- August 11, 2013
In Carol Reed’s The Third Man, Harry Lime sarcastically suggests that Switzerland’s only contribution to civilization is the cuckoo clock. Lime was ignoring some innovations which would not have suited his modus operandi.
In terms of human rights and the laws of war, Switzerland is associated with some of the most significant developments of the modern era. It was the birthplace of the great eighteenth century philosopher and jurist Emerich de Vattel, whose ideas laid the basis for a body of law that that would later be realised in the Hague Conventions.
In 1863 the International Committee of the Red Cross was formed in Geneva by Henri Dunant and Gustave Moynier, in response to the carnage of the Franco-Austrian War. It was in Geneva also that the United Nations adopted the 1951 Geneva Convention Relating to the Status of Refugees, which remains the key treaty underpinning the international treatment of refugees.
As civilising instruments, these developments are considerably more important than clocks, watches or banking secrecy, even if an amoral black marketeer like Harry Lime was not likely to appreciate them. It is therefore a sign of the times that local authorities in the town of Bremgarten, near Zurich should have introduced extraordinarily draconian restrictions on asylum seekers in a local reception centre that the Swiss Refugee Council describes as íntolerable and inhuman.’
According to the Independent,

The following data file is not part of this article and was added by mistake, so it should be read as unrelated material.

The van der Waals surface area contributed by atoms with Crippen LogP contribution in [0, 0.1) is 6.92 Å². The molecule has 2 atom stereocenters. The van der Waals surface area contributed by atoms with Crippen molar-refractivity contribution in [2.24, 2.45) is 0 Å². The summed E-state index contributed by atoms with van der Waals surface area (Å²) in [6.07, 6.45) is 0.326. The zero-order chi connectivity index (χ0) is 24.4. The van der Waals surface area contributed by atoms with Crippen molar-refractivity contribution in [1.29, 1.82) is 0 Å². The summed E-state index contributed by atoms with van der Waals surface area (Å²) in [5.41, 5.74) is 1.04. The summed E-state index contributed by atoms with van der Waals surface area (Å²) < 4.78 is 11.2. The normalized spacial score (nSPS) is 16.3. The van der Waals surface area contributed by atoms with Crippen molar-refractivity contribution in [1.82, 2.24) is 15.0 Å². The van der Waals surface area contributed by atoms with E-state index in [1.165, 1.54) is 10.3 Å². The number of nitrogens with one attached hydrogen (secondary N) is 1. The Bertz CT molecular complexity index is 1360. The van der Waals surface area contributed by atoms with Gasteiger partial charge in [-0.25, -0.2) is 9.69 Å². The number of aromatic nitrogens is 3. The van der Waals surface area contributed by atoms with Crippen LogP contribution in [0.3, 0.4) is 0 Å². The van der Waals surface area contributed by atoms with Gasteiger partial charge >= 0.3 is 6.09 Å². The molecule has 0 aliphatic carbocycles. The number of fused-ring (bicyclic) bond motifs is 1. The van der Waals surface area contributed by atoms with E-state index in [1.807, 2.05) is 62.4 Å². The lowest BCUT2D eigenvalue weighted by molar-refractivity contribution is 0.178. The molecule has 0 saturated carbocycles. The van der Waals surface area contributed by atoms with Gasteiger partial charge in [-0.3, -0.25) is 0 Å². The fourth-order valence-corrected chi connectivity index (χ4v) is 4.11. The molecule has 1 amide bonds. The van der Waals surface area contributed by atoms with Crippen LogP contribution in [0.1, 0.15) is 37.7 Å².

‘ officials said refugees would not be allowed to “loiterâ€ in school playgrounds and would be banned from visiting public swimming pools, playing fields and a church. A total of 32 “exclusion zonesâ€ have been drawn up. Raymond Tellenbach, the town”s mayor, told the German broadcaster ARD: “We have decided on security grounds not to allow access to these areas, to prevent conflict and guard against possible drug use.â€’
Local officials have rejected comparisons between these restrictions and apartheid, claiming that they are intended to avoid ‘conflict’ with the local population by preventing asylum seekers from visiting these prohibited places en masse, but these arguments don’t really hold up and the assumptions behind them are really quite shocking.
Since when have refugees seeking asylum chosen to ‘loiter’ outside school playgrounds, either in Switzerland or anywhere else? How could ‘conflict’ be avoided by banning refugees from going to church? Shouldn’t churches be glad to welcome refugees fleeing war and persecution to their congregations?
More to the point, how can local officials enact such blatantly racist restrictions with the approval of the Swiss government? The Independent suggests that the answer might be due to numbers: Switzerland has a higher percentage of refugees compared with other European countries ( one refugee for every 332 inhabitants, compared to one per 625 inhabitants on the rest of the continent) and Swiss voters recently voted to tighten asylum restrictions to in an attempt to limit such entries.